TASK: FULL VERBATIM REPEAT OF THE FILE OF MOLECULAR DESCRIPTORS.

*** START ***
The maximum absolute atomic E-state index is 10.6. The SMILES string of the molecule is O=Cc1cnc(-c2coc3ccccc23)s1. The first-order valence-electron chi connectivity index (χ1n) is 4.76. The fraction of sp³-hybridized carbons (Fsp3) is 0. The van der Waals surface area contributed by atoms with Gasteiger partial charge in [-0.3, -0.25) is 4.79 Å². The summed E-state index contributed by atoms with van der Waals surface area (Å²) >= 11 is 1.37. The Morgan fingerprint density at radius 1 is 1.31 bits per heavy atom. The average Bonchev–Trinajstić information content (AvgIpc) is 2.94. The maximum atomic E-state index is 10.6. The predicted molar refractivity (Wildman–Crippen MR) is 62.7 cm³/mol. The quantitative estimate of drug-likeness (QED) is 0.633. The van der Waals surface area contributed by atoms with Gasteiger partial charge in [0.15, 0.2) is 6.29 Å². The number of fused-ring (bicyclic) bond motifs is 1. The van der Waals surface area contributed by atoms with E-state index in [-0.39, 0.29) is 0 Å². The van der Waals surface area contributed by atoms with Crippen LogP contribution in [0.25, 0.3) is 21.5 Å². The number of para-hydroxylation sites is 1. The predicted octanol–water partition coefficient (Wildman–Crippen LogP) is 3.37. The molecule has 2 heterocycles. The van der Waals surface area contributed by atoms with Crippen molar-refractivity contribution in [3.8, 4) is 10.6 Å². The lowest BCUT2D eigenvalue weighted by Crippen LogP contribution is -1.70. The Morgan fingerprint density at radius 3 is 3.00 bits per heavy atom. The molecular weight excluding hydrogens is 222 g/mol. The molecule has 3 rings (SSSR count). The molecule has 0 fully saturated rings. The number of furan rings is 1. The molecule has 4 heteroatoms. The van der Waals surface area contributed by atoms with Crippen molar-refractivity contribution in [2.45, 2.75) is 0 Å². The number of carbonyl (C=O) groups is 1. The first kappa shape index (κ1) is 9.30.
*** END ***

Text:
The maximum absolute atomic E-state index is 10.6. The SMILES string of the molecule is O=Cc1cnc(-c2coc3ccccc23)s1. The first-order valence-electron chi connectivity index (χ1n) is 4.76. The fraction of sp³-hybridized carbons (Fsp3) is 0. The van der Waals surface area contributed by atoms with Gasteiger partial charge in [-0.3, -0.25) is 4.79 Å². The summed E-state index contributed by atoms with van der Waals surface area (Å²) >= 11 is 1.37. The Morgan fingerprint density at radius 1 is 1.31 bits per heavy atom. The average Bonchev–Trinajstić information content (AvgIpc) is 2.94. The maximum atomic E-state index is 10.6. The predicted molar refractivity (Wildman–Crippen MR) is 62.7 cm³/mol. The quantitative estimate of drug-likeness (QED) is 0.633. The van der Waals surface area contributed by atoms with Gasteiger partial charge in [0.15, 0.2) is 6.29 Å². The number of fused-ring (bicyclic) bond motifs is 1. The van der Waals surface area contributed by atoms with E-state index in [-0.39, 0.29) is 0 Å². The van der Waals surface area contributed by atoms with Crippen LogP contribution in [0.25, 0.3) is 21.5 Å². The number of para-hydroxylation sites is 1. The predicted octanol–water partition coefficient (Wildman–Crippen LogP) is 3.37. The molecule has 2 heterocycles. The van der Waals surface area contributed by atoms with Crippen molar-refractivity contribution in [3.8, 4) is 10.6 Å². The lowest BCUT2D eigenvalue weighted by Crippen LogP contribution is -1.70. The Morgan fingerprint density at radius 3 is 3.00 bits per heavy atom. The molecular weight excluding hydrogens is 222 g/mol. The molecule has 3 rings (SSSR count). The molecule has 0 fully saturated rings. The number of furan rings is 1. The molecule has 4 heteroatoms. The van der Waals surface area contributed by atoms with Crippen molar-refractivity contribution in [2.45, 2.75) is 0 Å². The number of carbonyl (C=O) groups is 1. The first kappa shape index (κ1) is 9.30.